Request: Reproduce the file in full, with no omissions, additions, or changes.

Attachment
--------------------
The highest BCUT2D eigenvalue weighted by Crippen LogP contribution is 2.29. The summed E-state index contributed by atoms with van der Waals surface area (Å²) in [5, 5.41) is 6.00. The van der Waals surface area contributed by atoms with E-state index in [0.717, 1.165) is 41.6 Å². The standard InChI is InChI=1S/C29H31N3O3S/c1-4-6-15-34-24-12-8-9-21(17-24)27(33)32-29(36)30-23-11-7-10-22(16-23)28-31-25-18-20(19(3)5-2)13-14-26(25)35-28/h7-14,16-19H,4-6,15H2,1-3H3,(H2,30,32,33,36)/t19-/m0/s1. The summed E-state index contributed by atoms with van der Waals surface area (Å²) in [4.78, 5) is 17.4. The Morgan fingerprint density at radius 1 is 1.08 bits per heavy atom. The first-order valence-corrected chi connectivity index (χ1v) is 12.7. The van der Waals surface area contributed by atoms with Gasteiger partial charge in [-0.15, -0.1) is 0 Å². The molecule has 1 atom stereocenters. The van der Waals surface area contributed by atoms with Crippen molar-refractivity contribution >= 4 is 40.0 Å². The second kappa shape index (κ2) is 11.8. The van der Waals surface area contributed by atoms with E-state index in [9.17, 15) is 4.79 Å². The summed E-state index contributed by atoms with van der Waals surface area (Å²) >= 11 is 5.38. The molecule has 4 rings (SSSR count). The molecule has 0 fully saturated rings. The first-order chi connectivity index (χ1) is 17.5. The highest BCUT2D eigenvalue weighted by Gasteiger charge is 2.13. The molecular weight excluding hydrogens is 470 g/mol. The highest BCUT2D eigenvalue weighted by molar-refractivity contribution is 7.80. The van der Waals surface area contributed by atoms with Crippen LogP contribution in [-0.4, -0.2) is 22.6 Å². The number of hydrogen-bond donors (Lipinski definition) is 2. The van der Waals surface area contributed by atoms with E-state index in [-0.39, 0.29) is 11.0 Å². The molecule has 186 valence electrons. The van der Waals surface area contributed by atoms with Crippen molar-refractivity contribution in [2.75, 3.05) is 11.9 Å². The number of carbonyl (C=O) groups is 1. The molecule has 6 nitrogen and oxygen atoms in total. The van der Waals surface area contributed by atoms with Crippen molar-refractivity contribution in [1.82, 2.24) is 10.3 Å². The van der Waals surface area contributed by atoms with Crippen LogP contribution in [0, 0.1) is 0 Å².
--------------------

The highest BCUT2D eigenvalue weighted by Crippen LogP contribution is 2.29. The summed E-state index contributed by atoms with van der Waals surface area (Å²) in [5, 5.41) is 6.00. The van der Waals surface area contributed by atoms with E-state index in [0.717, 1.165) is 41.6 Å². The standard InChI is InChI=1S/C29H31N3O3S/c1-4-6-15-34-24-12-8-9-21(17-24)27(33)32-29(36)30-23-11-7-10-22(16-23)28-31-25-18-20(19(3)5-2)13-14-26(25)35-28/h7-14,16-19H,4-6,15H2,1-3H3,(H2,30,32,33,36)/t19-/m0/s1. The summed E-state index contributed by atoms with van der Waals surface area (Å²) in [4.78, 5) is 17.4. The Morgan fingerprint density at radius 1 is 1.08 bits per heavy atom. The first-order valence-corrected chi connectivity index (χ1v) is 12.7. The van der Waals surface area contributed by atoms with Gasteiger partial charge in [-0.15, -0.1) is 0 Å². The molecule has 1 atom stereocenters. The van der Waals surface area contributed by atoms with Crippen molar-refractivity contribution >= 4 is 40.0 Å². The second kappa shape index (κ2) is 11.8. The van der Waals surface area contributed by atoms with E-state index in [9.17, 15) is 4.79 Å². The summed E-state index contributed by atoms with van der Waals surface area (Å²) >= 11 is 5.38. The molecule has 4 rings (SSSR count). The molecule has 0 fully saturated rings. The first-order chi connectivity index (χ1) is 17.5. The highest BCUT2D eigenvalue weighted by Gasteiger charge is 2.13. The molecular weight excluding hydrogens is 470 g/mol. The highest BCUT2D eigenvalue weighted by molar-refractivity contribution is 7.80. The van der Waals surface area contributed by atoms with Crippen LogP contribution in [-0.4, -0.2) is 22.6 Å². The number of hydrogen-bond donors (Lipinski definition) is 2. The van der Waals surface area contributed by atoms with E-state index in [-0.39, 0.29) is 11.0 Å². The molecule has 186 valence electrons. The van der Waals surface area contributed by atoms with Crippen molar-refractivity contribution in [2.75, 3.05) is 11.9 Å². The number of carbonyl (C=O) groups is 1. The molecule has 6 nitrogen and oxygen atoms in total. The van der Waals surface area contributed by atoms with Crippen molar-refractivity contribution in [1.82, 2.24) is 10.3 Å². The van der Waals surface area contributed by atoms with Crippen LogP contribution in [0, 0.1) is 0 Å².